As with many scientific discoveries, this one began with a most unscientific proclamation.

"What the hell?"

After the initial shock, a much more urgent, slightly more scientific proclamation: "Check the instruments; I'll check the recorder logs." And then a frantic but quiet sound: the clacking of keys on keyboards.

"Uhh, superconductors operating at 99.72 percent efficiency, entering normal shutdown phase. Lasers have merged on targeted location as planned, and the radiation detectors are going absolutely crazy." She was answering her colleague and fellow student in the Washington State tokamok platform.

"Recorder logs are showing energy output -- how many kilowatts is that? Wow. And it hasn't stopped yet," he marveled. "That's impossible. The reaction ended a full minute ago," she said.

"Impossible or not, there it is: right in the center of our magnetic containment field."

"Keep the field up?" she asked. He could only nod. They were both shell-shocked.

Her name was Najla Imelda Thomas, an immigrant from India. He was Paul Michael Brown, a native of Pullman, Washington, USA. She was a junior at Washington State University, he a senior. His senior thesis was this experiment, right here in the "Wazzu" tokamok fusion lab. At 4 a.m. on a cold winter day. The roads had been snowed in, so they had walked in hours ago to avoid missing their appointment. It had taken their professor weeks -- and a few academic favors to other professors and deans -- to get them a slot; they weren't planning on disappointing him by not using the time.

And of course, they were dating. Professor Hickman, a British doctor of physics, had to really bend the rules to let her in here. But she knew her stuff -- and was a much calmer head than Paul was, the professor found out in interviewing her for the pass.

They certainly weren't going to disappoint the professor now. Paul's experiment was simple. Hydrogen fuses into helium at a certain temperature. By using magnetic fields and lasers, they could compress hydrogen and heat it sufficiently to force it to fuse. But even the fusion reaction takes a little bit of space to happen in. Paul was, in this experiment, forcing the hydrogen atoms into a space smaller than a single hydrogen atom could exist in by itself -- and faster than the hydrogen atoms could fuse normally.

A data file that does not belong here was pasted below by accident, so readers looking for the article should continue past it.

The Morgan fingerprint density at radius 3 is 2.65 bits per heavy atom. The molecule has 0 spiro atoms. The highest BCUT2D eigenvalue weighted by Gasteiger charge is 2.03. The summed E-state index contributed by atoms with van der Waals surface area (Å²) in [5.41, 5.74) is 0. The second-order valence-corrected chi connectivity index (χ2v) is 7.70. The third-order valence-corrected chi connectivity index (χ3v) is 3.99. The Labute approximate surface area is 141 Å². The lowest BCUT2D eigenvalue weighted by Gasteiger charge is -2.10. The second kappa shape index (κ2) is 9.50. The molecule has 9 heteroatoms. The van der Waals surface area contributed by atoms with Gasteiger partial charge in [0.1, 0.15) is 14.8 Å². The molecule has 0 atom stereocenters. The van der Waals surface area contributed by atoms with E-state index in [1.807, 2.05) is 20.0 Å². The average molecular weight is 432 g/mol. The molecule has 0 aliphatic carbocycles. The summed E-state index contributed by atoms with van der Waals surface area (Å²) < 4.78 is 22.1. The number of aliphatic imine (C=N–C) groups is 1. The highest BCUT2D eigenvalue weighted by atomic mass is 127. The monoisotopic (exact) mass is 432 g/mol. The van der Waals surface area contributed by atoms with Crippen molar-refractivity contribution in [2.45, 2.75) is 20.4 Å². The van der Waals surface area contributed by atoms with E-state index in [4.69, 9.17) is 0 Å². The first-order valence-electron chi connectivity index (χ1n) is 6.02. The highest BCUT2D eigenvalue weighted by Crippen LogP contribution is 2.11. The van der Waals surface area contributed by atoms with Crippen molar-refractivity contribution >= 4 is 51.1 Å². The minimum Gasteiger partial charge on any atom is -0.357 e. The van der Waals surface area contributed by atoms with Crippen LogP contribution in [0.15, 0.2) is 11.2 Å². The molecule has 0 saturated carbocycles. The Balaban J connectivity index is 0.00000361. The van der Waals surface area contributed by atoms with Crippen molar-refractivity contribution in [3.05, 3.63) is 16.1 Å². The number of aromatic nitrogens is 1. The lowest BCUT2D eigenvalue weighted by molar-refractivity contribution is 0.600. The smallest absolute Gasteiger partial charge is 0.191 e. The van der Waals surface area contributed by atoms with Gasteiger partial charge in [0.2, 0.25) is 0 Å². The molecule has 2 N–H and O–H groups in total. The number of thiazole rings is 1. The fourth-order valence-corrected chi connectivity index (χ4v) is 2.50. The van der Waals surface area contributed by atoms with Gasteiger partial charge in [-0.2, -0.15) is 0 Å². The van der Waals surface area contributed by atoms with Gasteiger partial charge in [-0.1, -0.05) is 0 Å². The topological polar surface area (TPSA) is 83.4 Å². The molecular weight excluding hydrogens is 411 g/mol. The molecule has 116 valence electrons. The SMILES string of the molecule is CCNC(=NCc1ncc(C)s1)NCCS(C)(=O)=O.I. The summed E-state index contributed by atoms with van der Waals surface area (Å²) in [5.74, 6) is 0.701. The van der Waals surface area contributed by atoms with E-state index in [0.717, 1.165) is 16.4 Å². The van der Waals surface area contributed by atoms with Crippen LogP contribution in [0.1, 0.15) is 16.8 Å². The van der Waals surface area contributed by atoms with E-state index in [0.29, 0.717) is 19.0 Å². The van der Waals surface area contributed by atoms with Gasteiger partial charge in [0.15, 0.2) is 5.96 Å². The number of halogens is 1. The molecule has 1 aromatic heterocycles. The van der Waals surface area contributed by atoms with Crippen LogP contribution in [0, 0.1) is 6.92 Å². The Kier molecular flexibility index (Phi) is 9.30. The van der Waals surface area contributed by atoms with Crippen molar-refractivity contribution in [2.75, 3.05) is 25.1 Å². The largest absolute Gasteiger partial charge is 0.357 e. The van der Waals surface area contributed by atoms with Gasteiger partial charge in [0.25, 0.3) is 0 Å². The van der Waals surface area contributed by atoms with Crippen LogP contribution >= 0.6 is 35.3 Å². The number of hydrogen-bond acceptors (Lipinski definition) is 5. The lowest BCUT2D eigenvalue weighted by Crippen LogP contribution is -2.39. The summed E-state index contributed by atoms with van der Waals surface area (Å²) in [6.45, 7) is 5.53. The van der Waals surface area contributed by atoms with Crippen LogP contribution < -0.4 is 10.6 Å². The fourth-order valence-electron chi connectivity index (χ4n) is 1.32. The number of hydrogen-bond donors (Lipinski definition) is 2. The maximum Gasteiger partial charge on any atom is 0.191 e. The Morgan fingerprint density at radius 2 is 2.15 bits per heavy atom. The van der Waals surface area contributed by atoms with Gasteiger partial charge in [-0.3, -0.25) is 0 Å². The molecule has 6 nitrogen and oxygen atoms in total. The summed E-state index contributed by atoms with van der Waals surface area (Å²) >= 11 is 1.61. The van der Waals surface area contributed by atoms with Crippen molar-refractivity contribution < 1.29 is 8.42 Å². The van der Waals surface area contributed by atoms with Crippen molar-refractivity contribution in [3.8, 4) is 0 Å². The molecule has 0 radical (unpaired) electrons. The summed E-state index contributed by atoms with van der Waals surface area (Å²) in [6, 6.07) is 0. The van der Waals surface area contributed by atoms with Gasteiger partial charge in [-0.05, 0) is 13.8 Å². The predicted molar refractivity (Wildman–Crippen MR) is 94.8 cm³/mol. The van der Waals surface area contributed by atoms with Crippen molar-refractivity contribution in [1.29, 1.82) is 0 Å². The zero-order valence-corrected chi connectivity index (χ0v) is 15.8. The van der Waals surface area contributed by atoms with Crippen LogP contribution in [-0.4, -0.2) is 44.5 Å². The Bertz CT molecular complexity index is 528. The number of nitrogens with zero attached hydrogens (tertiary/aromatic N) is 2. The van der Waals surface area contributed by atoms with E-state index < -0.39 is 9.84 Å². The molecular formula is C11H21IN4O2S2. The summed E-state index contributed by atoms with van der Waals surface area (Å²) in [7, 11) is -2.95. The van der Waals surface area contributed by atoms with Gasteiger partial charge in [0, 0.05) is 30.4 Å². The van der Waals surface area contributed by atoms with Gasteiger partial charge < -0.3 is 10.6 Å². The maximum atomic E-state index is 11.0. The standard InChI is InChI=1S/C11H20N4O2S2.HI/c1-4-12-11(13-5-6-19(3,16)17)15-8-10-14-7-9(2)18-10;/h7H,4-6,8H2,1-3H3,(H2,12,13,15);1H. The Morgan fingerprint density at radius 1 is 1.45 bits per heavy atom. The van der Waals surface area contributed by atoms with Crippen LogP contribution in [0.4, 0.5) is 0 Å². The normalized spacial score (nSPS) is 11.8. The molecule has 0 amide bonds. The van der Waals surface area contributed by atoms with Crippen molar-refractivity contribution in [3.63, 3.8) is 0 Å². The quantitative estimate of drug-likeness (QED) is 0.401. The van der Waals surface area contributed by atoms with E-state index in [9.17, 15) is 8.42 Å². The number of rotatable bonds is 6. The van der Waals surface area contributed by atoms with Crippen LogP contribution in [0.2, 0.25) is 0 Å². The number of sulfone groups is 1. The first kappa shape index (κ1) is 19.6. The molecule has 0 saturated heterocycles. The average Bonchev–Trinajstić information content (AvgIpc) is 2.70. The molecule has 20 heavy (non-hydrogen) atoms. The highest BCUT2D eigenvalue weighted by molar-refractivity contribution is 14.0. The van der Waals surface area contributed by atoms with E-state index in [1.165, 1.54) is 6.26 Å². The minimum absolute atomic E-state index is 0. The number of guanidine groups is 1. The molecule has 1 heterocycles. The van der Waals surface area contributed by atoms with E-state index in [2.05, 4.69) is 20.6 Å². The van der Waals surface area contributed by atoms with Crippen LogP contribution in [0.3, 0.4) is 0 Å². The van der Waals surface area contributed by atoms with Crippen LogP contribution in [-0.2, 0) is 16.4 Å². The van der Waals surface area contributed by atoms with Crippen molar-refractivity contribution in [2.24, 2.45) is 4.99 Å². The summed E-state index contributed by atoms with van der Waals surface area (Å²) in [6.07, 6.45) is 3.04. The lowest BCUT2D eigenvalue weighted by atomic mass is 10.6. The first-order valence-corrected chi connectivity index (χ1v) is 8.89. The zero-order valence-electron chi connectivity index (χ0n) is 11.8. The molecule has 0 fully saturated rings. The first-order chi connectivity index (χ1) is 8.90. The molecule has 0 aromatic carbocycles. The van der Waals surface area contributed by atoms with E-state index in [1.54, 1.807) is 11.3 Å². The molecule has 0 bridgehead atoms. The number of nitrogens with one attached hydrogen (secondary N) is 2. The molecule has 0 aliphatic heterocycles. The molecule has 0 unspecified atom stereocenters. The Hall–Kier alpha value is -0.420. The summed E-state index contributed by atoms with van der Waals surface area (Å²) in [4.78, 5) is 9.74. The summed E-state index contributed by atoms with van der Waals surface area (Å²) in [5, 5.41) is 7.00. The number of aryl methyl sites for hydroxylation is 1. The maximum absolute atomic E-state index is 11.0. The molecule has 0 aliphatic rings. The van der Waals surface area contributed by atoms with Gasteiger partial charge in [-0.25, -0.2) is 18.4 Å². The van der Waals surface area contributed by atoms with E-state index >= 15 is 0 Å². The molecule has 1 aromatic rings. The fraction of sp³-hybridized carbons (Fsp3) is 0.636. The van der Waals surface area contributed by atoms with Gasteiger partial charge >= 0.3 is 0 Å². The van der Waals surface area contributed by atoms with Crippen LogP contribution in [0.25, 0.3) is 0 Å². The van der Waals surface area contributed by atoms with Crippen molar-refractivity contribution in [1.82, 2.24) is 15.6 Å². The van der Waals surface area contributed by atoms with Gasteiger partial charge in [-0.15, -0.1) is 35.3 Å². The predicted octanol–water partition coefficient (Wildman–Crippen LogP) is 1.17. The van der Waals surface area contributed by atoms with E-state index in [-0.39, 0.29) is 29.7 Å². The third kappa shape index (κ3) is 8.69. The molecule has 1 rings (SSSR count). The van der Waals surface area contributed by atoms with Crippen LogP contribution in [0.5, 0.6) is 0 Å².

They didn't know exactly what to expect. It was uncharted territory at the quantum level. The experiment itself didn't make much sense mathematically, but it caught Professor Hickman's eye. He figured, why not? He was curious himself. And so, on his authority, he arranged for the tokamok time.

They conducted a dry run in a vacuum with no fuel. The magnetic field constricted quickly and the lasers blasted powerfully into the smallest space man had ever attempted to capture. The magnetic field passed through itself as a series of waves; and the lasers passed through the center point to splash on the walls of the tokamok normally. So far, so good.

Then they placed the deuterium pellet (hydrogen atoms with extra neutrons) in the center of the tokamok, and began the test again. Four minutes later, Paul said those magic words:

"What the hell?"

And history changed forever.

Three hours later, at 7:00 a.m., Professor Hickman wandered into the tokamok building. He was surprised to see the six o'clock appointment, Professor Jameson, pacing outside the lab. "Arne, what's going on?"

"It's your damned kids, that's what's going on, Mikhail," Arne Jameson replied haughtily. The big Polish professor was not happy. "They say they've found something exciting, and they won't get out of my way. I have to set up for a nitrogen-hydrogen fusion experiment!"